Cheating and plagiarism are common and unfortunately prevalent parts of the academic environment. Some data suggests that 60-70% of undergraduate students admit to cheating on written work or tests. Cheating is not limited to a certain type of student, and data supports that academically high-achieving students and low-achieving students cheat at the same amount (Encyclopedia of Educational Psychology, 2008). Research has varied about if age, marital status, or other demographics are correlated with cheating. One area where there does appear to be a correlation is with interest in the subject and cheating. If a student isn’t interested in the subject, then they are more likely to cheat (Anderman & Murdock, 2007). With limited data it is very difficult to accurately predict the “type” of student that will cheat. Instead of trying to identify who might cheat, let’s focus on how we might prevent cheating.
Cizek (1999) did considerable research on strategies to prevent cheating. Beyond the specifics of better proctoring tests, Cizek felt that, “Communication about honest and dishonest behavior is surely critical to deterring cheating” (p. 187). Cizek cautioned that focusing on individual test takers and test givers is not as effective as “…heightening general awareness about the problem, implementing systemic changes, infusing the educational environment with a concern for integrity, and construing responsibility for integrity as the province of everyone in the learning community” (p. 188). According to Cizek, the best strategy to prevent cheating is to make it as clear as possible, what is considered cheating. Faculty can’t just leave this to a statement in the syllabus that they assume students will read. A recent study in Australia found that only 50% of student read the academic honesty policy when it was left up to them (Gullifer & Tyson, 2013). It is important to provide this information and read it with students so we can explain and clarify what is meant by this policy.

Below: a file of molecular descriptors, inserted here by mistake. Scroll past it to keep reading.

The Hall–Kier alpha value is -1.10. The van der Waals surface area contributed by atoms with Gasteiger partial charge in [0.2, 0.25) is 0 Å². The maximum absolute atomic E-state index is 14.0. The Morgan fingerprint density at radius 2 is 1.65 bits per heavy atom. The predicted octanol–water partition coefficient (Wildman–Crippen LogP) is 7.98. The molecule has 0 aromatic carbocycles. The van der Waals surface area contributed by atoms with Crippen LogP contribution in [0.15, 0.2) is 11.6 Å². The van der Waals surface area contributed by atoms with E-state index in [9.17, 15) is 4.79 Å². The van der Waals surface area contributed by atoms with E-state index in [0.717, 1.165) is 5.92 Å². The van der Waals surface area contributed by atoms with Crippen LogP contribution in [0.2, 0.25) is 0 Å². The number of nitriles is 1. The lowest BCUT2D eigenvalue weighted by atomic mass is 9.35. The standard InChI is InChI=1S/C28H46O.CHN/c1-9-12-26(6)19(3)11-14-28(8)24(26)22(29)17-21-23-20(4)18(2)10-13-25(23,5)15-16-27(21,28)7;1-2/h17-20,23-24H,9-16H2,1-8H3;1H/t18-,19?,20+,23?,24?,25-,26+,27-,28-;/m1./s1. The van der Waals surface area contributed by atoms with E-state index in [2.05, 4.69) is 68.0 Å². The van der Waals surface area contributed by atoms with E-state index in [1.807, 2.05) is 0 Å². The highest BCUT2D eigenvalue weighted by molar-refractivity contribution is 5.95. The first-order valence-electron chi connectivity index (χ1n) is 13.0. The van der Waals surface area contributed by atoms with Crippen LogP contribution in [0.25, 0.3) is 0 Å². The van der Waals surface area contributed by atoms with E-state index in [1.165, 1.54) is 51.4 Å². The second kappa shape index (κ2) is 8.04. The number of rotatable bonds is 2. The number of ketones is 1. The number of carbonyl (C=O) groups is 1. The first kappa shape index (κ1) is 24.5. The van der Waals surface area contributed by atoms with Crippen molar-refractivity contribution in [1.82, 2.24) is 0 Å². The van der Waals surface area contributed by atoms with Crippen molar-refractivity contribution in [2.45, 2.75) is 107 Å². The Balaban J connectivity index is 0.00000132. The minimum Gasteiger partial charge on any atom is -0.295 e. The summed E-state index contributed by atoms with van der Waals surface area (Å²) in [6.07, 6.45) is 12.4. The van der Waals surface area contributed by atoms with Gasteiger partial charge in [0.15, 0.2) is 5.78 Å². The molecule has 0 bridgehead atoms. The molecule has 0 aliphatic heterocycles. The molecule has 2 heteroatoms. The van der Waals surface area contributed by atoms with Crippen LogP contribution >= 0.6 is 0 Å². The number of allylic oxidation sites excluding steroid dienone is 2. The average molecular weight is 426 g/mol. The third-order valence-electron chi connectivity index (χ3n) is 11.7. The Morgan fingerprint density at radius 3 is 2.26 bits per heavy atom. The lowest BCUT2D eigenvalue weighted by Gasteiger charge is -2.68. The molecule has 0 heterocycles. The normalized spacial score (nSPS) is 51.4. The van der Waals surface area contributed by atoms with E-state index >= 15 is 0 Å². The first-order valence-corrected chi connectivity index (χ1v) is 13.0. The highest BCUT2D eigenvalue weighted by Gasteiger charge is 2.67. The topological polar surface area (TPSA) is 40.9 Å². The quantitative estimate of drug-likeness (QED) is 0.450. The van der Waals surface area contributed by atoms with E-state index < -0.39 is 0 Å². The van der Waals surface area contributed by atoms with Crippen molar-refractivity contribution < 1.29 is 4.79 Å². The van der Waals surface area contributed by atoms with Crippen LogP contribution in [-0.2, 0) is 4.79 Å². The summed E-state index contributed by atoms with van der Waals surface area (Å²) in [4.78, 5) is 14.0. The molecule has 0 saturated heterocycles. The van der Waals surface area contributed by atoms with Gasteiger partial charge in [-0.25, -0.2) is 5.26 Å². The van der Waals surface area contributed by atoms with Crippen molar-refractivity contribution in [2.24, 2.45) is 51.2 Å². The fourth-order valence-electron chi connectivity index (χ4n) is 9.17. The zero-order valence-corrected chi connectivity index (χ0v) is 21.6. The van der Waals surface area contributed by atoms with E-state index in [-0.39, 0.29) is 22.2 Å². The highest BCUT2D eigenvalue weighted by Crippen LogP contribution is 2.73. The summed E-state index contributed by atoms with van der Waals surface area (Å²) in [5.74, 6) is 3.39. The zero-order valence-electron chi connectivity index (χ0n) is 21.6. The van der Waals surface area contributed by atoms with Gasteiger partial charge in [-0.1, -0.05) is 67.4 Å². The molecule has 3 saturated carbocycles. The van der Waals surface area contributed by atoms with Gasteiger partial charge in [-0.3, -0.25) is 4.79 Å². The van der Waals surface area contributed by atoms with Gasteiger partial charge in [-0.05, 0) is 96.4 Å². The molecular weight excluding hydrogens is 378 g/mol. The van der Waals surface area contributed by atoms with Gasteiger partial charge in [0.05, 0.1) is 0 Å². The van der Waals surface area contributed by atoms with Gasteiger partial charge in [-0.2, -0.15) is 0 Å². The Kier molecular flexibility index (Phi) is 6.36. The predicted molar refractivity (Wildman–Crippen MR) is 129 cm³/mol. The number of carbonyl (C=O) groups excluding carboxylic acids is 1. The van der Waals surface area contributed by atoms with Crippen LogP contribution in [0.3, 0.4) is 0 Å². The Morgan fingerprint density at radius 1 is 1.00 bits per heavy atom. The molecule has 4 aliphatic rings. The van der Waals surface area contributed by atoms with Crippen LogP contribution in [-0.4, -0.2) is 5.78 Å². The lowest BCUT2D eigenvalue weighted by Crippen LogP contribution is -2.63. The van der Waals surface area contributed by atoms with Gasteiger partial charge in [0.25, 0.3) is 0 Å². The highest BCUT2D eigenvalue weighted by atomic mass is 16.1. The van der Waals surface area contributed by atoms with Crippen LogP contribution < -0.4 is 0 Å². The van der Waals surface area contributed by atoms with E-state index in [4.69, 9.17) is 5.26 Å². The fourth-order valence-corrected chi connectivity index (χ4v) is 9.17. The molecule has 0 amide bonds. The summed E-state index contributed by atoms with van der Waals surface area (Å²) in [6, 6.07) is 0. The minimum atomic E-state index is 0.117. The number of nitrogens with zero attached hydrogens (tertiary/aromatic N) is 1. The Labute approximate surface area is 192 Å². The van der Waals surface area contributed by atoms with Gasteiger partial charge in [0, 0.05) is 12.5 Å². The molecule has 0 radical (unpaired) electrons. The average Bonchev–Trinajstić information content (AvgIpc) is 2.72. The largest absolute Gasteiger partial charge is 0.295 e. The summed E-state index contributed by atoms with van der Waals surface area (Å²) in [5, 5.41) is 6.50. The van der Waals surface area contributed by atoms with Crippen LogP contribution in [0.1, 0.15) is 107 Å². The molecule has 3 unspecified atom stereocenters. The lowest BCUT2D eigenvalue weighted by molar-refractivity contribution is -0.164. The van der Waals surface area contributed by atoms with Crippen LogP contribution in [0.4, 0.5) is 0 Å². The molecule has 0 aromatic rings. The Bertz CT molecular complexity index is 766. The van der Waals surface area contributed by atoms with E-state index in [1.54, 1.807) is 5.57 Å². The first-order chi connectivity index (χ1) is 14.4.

Institutions can also clearly inform students of their expectations. Institutions with an honor code that defines expected behavior found cheating decreased by more than 50% (McCabe & Trevino, 1993). Being reminded of the honor code before a test or completion of a paper can also make the agreement more salient and further discourage cheating. Maricopa has a student conduct code and clear information regarding academic misconduct, but an honor code that students sign at the course level may be an additional benefit.
Maryellen Weimer, who writes the Teaching Professor blog, addressed this issue and provided three suggestions for what faculty could do to help prevent cheating. These items were talking more about personal integrity, discussing the bigger implications of academic dishonesty on our society, and to demonstrate integrity by following our stated policies like grading timelines and attendance at office hours (Weimer, 2015). These ideas make integrity and dishonesty a part of the fabric of a course as faculty discuss and demonstrate these ideas.
While we may not feel we have many tools to stop cheating, clearly stating what cheating means in our class, building expectations into an honor code, and ongoing discussions about integrity can help to curb some of the cheating. This ounce of prevention can also be a lot easier than trying to catch and prove that cheating occurred.
References and further reading:
Anderman, E. M., & Murdock, T. B. (2007). Psychology of academic cheating. Burlington, MA: Elsevier Academic Press.
Cizek, G. J. (1999). Cheating on tests: How to do it, detect it, and prevent it. Mahwah, NJ: Lawrence Erlbaum.
Encyclopedia of Educational Psychology (2008). Cheating. Retrieved January 3, 2016 from http://www.gmu.ac.ir/download/booklibrary/e-library/Encyclopedia%20of%20Educational%20Psychology.pdf.
Gullifer, J. M., and Tyson, G. A., (2013). Who has read the policy on plagiarism? Unpacking students’ understanding of plagiarism. Studies in Higher Education, 39 (7), 1202-1218.
McCabe, D. L., & Trevinko, L. K. (1993). Academic dishonesty: Honor codes and other contextual influences. Journal of Higher Education, 64(5), 522-538.
Miller, A. D., Murdock, T. B., Anderman, E. M., & Poindexter, A. L. (2007). Who are all these cheaters? Characteristic of academically dishonest students. In E. M. Anderman & T. B. Murdock (Eds.), Psychology of Academic Cheating (pp. 9-32). Burlington, MA: Elsevier Academic Press.
Weimer, M. (2015). Promoting academic integrity: Are we doing enough? Retrieved on December 22 from http://www.facultyfocus.com/articles/teaching-professor-blog/promoting-academic-integrity-are-we-doing-enough/
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